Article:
Chapter 54 : Microarrays: Design and Use for Agricultural and Environmental Applications

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There are two primary types of microarrays, cDNA-based and oligonucleotide-based microarrays. This chapter focuses primarily on oligonucleotide-based technology because of the specialized problems encountered in agricultural and environmental microbiology. In general, oligonucleotide microarrays are designed by using some of the basic principles of primer and probe design for PCR and Southern hybridization. Microarrays targeting mRNA enable researchers to relate community structure to community function. The design of these types of microarrays allows investigators to evaluate gene expression and therefore to expose important metabolic activities of specific microbial communities. There are several issues related to the use of microarrays that limit their use in environmental studies. At the front end of this potentially powerful tool is the need for sensitive nucleic acid extraction from complicated sample matrices. Direct extraction of nucleic acids from environmental samples may coextract humic acids or other organic materials that may affect nucleic acid hybridization with microarrays. PCR amplification has been used by several groups to amplify nucleic acids prior to microarray analysis. In situations where uncharacterized organisms are present, exhaustive gene or clone libraries for the target gene need to be gathered in order to design group- or clade-specific probes for detection and distinction among all possible targets within the studied ecosystem.

Citation: Dowd S, Ishizaki H, Thurston Enriquez J. 2007. Microarrays: Design and Use for Agricultural and Environmental Applications, p 663-675. In Hurst C, Crawford R, Garland J, Lipson D, Mills A, Stetzenbach L (ed), Manual of Environmental Microbiology, Third Edition. ASM Press, Washington, DC. doi: 10.1128/9781555815882.ch54

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Gene Expression and Regulation
Environmental Microbiology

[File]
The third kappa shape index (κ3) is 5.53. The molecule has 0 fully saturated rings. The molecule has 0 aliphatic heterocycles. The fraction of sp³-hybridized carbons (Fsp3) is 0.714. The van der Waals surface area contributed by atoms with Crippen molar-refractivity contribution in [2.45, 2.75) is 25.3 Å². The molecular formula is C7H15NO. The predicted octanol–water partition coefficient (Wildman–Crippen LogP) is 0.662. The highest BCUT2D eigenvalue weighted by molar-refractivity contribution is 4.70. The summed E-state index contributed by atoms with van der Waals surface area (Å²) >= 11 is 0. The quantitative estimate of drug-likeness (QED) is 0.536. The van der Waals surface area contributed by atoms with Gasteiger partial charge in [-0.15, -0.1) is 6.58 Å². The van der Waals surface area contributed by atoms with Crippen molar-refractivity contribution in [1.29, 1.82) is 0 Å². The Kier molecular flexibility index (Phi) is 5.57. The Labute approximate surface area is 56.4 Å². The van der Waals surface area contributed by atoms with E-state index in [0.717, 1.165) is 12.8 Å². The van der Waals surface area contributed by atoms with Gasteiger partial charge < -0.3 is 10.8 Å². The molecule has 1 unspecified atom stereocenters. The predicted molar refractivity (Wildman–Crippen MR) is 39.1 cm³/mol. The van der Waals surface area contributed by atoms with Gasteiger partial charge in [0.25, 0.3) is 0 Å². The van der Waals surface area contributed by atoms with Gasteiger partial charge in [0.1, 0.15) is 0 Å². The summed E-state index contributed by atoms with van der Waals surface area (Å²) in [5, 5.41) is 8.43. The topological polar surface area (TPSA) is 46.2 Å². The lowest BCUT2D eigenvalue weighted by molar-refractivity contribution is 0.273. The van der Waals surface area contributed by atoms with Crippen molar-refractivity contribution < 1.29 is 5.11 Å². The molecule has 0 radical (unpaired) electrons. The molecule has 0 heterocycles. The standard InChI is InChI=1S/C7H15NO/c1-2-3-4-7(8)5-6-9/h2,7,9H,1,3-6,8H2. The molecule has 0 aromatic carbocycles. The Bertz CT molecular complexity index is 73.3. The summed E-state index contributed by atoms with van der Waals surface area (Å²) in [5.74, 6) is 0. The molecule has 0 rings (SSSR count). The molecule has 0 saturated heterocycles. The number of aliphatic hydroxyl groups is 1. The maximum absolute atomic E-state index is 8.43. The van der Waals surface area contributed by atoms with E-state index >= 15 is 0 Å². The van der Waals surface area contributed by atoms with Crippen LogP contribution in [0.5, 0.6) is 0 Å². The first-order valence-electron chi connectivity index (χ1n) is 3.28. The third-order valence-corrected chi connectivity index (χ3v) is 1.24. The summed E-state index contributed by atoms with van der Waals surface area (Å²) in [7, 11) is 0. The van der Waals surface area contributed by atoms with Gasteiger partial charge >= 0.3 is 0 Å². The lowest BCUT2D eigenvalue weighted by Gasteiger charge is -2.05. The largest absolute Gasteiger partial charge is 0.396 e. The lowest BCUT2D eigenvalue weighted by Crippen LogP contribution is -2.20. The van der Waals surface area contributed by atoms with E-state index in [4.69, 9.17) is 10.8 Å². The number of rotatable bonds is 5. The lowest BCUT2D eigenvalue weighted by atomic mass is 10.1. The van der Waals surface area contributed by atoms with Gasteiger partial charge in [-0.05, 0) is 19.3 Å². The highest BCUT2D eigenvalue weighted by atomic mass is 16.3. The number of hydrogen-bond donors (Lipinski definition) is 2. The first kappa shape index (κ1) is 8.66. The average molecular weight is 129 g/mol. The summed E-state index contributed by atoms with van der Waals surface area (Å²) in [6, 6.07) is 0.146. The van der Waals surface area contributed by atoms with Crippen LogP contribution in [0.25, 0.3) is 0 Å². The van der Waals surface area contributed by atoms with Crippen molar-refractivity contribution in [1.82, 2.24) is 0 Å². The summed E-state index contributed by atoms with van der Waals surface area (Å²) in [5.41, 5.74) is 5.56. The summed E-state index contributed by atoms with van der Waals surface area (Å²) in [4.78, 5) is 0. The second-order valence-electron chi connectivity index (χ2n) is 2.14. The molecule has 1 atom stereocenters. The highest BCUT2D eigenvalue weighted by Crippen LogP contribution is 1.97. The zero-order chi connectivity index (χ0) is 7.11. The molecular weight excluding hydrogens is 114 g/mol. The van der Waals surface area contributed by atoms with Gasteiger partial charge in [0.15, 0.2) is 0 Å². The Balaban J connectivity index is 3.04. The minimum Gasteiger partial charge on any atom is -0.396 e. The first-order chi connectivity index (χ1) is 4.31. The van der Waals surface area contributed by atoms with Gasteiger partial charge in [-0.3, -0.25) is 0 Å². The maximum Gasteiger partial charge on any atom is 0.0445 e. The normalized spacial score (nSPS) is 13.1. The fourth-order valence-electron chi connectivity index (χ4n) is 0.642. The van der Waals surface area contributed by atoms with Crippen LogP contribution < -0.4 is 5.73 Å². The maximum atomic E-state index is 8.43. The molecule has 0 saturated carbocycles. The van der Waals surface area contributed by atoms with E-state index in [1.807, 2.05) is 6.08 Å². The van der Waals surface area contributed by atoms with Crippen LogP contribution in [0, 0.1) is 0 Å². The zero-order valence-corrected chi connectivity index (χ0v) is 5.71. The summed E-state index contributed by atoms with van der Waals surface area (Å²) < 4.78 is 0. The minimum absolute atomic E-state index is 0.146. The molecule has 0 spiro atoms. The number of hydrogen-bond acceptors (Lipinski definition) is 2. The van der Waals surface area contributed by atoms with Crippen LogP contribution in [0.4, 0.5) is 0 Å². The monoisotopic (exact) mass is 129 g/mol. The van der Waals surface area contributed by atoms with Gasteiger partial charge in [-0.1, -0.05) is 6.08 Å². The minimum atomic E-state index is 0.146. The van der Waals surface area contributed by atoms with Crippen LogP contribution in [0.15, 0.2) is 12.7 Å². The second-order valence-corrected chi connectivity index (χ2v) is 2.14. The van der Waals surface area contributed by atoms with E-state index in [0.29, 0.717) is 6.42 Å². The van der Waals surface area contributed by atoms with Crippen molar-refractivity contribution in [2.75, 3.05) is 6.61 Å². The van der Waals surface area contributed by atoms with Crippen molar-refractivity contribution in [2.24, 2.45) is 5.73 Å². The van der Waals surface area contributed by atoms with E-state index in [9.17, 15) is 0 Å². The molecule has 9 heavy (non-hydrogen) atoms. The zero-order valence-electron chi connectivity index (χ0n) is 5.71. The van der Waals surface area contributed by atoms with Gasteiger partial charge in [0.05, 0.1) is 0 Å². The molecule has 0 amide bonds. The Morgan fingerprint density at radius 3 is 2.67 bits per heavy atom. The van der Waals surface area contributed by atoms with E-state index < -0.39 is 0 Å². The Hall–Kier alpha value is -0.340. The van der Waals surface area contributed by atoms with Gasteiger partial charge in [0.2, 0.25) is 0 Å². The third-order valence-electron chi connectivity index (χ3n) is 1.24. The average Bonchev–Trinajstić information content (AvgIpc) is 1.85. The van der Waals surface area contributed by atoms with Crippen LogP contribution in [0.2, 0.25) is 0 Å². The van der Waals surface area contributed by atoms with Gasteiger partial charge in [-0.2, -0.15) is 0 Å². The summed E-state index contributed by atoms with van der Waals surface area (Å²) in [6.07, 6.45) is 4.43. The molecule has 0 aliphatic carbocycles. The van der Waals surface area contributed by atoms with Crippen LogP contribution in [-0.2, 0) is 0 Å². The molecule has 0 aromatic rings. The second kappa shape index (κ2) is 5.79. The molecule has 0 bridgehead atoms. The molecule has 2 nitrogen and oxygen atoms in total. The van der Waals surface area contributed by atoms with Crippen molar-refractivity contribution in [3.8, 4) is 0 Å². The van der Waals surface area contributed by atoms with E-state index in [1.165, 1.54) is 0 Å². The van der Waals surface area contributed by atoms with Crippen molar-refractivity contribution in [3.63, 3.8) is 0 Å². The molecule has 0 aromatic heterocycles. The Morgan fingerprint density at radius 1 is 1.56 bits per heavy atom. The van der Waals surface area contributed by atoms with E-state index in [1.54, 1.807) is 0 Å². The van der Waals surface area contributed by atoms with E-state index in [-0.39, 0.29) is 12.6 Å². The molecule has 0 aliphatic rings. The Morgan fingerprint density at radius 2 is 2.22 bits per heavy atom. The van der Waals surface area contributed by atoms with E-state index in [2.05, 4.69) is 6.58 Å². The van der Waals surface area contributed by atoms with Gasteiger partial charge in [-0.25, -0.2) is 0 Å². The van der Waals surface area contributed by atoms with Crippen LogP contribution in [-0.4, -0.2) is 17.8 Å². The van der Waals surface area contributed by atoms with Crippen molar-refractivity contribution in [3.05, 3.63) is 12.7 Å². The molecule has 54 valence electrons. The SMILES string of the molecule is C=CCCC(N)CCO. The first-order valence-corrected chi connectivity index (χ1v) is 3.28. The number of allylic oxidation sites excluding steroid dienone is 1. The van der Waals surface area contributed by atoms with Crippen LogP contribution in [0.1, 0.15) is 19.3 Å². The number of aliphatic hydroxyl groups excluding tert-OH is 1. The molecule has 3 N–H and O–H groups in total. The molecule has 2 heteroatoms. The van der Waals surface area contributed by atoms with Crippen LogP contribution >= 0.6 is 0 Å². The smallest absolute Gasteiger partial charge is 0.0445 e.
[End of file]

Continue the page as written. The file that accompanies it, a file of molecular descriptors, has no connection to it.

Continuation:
Microbial Ecology
Agricultural Microbiology
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Image of FIGURE 1

Schematic representation of a microarray experiment using the two-dye cross-hybridization technique. In this experiment, the expression profiles of a control cell and a cell of the same genetic lineage that has been exposed to a treatment are compared. The RNAs from the control are labeled during cDNA formation with Cy5, which is artificially colored red (note that the figure is printed in black and white and meant only to provide a schematic concept of the experimental procedure). The RNAs from the treated cells are extracted and labeled with Cy3 (green) during cDNA synthesis. After being labeled, the two samples are cohybridized to the microarray. Those genes that are expressed in more abundance in the control sample (or down-regulated during treatment) will show up as green spots. Conversely, those genes that are expressed in more abundance in the treatment sample will be visualized as red spots. Those genes which are expressed equally in the treatment and control samples will appear as yellow spots. In this way, one can see how the expression of an entire transcriptome responds to experimental treatments.

Citation: Dowd S, Ishizaki H, Thurston Enriquez J. 2007. Microarrays: Design and Use for Agricultural and Environmental Applications, p 663-675. In Hurst C, Crawford R, Garland J, Lipson D, Mills A, Stetzenbach L (ed), Manual of Environmental Microbiology, Third Edition. ASM Press, Washington, DC. doi: 10.1128/9781555815882.ch54
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Image of FIGURE 2

Two different slides printed and evaluated by use of a Paragon DNA microarray quality control stain kit. The slide on the left has consistent well-defined spots, while the slide on the right appears to have either too little oligonucleotide applied or an improper chemistry mixture that does not allow the spots to set and fix uniformly. A proper spotting solution must be used with the proper slide chemistry to allow for uniform spotting quality.

Citation: Dowd S, Ishizaki H, Thurston Enriquez J. 2007. Microarrays: Design and Use for Agricultural and Environmental Applications, p 663-675. In Hurst C, Crawford R, Garland J, Lipson D, Mills A, Stetzenbach L (ed), Manual of Environmental Microbiology, Third Edition. ASM Press, Washington, DC. doi: 10.1128/9781555815882.ch54
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Common microarray slide coatings and associated spotting solutions

Citation: Dowd S, Ishizaki H, Thurston Enriquez J. 2007. Microarrays: Design and Use for Agricultural and Environmental Applications, p 663-675. In Hurst C, Crawford R, Garland J, Lipson D, Mills A, Stetzenbach L (ed), Manual of Environmental Microbiology, Third Edition. ASM Press, Washington, DC. doi: 10.1128/9781555815882.ch54
Generic image for table

Microarray equipment and reagent supply companies

Citation: Dowd S, Ishizaki H, Thurston Enriquez J. 2007. Microarrays: Design and Use for Agricultural and Environmental Applications, p 663-675. In Hurst C, Crawford R, Garland J, Lipson D, Mills A, Stetzenbach L (ed), Manual of Environmental Microbiology, Third Edition. ASM Press, Washington, DC. doi: 10.1128/9781555815882.ch54

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